traditional ways of life today. John's work has been exhibited worldwide
through international art shows and has been featured in The Times of London,
The Telegraph, and the international art and photography press.
supports organisations that work within traditional African communities
been a guest on BBC Radio and at the London International Documentary
Last year John donated works in support of Survival international,
Worldwide, and his work was auctioned at Sotheby's New York in aid of
Africa'. John has been visiting tribes across the African continent
years as part of an ongoing photography project and will be talking
through his most memorable experiences across West, East and Southern
Africa. The talk will
be accompanied by a slideshow featuring some of the remarkable people
has met on this journey, and why these people and their communities
matter to him in the 21st Century.
Art For Africa - James Sparshatt and John Kenny exhibit at Sothebys NY05th Jun
The second Art for Africa auction was held on 17th November in
New York (the first auction, held in London in 2009, raised $750,000).
Art For Africa benefits the Africa Foundation, which was set up 20 years ago, working in partnership with the eco-tourism industry in Africa to empower rural African communities through sustainable development projects.
Capital Culture's James Sparshatt with Soweto Strings (palladium platinum print) and John Kenny with Lines that Lead to Perfection (at an impressive 56 X 38 inches) were exhibiting alongside U.S. artists Warhol, Peter Beard, Alex Katz, Nick Cave, Ross Bleckner, Matt Magee and Jeff Sonhous. African artists Mary Sibande, Sue Williamson, Dylan Lewis, Peterson Kamwathi, Beezy Bailey, Creative Block, Mikhael Subotzky were also auctioned.
The Gala dinner and Auction Preview was held at Sotheby's in New York City on the 12th October. Guests included Archie Panjabi, Matt Czuchry, Supreme Court Justice Anthony Kennedy and his wife Mary, Lola Ogunnaike, Nina Griscom, Cristina Cuomo, Enyinne Onwunwanne, Mia Morgan, Jennifer Creel, Africa.com CEO Teresa Clarke, and artists Peter Beard, Kehinde Wiley, Andres Serrano, Julian Lethbridge, Nan Goldin, Hunt Slonem, Caio Fonseca, E.V. Day, Mary Sibande, Shinique Smith.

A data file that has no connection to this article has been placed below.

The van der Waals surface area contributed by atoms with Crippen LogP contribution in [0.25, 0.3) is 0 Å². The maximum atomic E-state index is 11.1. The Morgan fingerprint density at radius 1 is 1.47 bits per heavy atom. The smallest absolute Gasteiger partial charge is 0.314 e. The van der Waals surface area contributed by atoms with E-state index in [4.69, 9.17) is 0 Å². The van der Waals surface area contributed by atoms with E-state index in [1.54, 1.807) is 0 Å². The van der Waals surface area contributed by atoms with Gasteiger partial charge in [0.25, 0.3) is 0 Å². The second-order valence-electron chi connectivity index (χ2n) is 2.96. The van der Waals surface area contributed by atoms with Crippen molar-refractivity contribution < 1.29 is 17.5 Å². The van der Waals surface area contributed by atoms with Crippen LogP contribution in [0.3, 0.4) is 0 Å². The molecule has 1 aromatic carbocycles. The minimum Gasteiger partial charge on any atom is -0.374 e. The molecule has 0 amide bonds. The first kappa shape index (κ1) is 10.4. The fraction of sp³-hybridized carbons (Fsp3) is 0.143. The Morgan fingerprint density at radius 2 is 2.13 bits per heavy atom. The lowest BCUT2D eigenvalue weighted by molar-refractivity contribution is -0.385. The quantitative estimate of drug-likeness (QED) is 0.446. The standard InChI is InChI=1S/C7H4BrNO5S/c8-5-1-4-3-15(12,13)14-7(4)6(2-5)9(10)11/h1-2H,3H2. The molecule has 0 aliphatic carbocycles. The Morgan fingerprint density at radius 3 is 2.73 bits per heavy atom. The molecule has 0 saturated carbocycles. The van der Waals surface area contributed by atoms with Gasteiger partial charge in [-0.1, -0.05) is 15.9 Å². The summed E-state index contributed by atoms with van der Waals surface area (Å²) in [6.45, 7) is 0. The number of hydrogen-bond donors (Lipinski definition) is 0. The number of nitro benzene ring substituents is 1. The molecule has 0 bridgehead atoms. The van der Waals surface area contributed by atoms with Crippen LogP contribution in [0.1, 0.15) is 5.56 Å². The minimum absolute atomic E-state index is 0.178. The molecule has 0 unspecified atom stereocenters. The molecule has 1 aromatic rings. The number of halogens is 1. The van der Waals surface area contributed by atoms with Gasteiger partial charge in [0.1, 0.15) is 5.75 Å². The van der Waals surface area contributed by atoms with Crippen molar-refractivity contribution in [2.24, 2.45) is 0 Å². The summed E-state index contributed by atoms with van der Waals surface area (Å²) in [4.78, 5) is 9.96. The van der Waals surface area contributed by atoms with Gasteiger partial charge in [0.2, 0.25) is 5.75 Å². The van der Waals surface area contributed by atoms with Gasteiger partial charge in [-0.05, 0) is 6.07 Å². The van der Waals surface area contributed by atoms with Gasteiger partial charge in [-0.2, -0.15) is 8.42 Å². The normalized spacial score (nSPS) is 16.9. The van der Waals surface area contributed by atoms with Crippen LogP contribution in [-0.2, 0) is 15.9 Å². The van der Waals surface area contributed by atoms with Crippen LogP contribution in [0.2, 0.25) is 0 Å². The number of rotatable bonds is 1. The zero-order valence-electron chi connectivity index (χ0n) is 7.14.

"The first highly successful sale
in London saw enormous enthusiasm from collectors for works by some of the
rising stars of African and international contemporary art," said
Scott Nussbaum, contemporary art specialist at Sotheby's.
James Sparshatt, John Kenny
Last Refuge - A new series of photographs by David Zimmerman30th Mar
We are pleased to announce a new series of work titled 'Last Refuge' by award winning photographer David Zimmerman. About this work David explains:
Refuge' series was photographed in a community of people who live
in the desert entirely removed from society, where there is no water or
electricity. Driven by hardship and the need for independence, these people
create shelter with scrap and good intentions. The clothing in these pictures
was one mans roof.'
Refuge' has been exhibited at the Detroit Centre for Contemporary Photography
and will open as a solo exhibition in New York City, in Soho on the 8th
photographs have also been shortlisted for the Terry O'Neill Award 2011, opens
8th December at the Hot Shoe Gallery, London.
A new series of platinum / palladium prints from David's Desert project has been awarded third prize by juror Michael Mazzeo (Michael Mazzeo Gallery, New York City).
affordable art fair
black and white
silver gelatin print
Black and white photography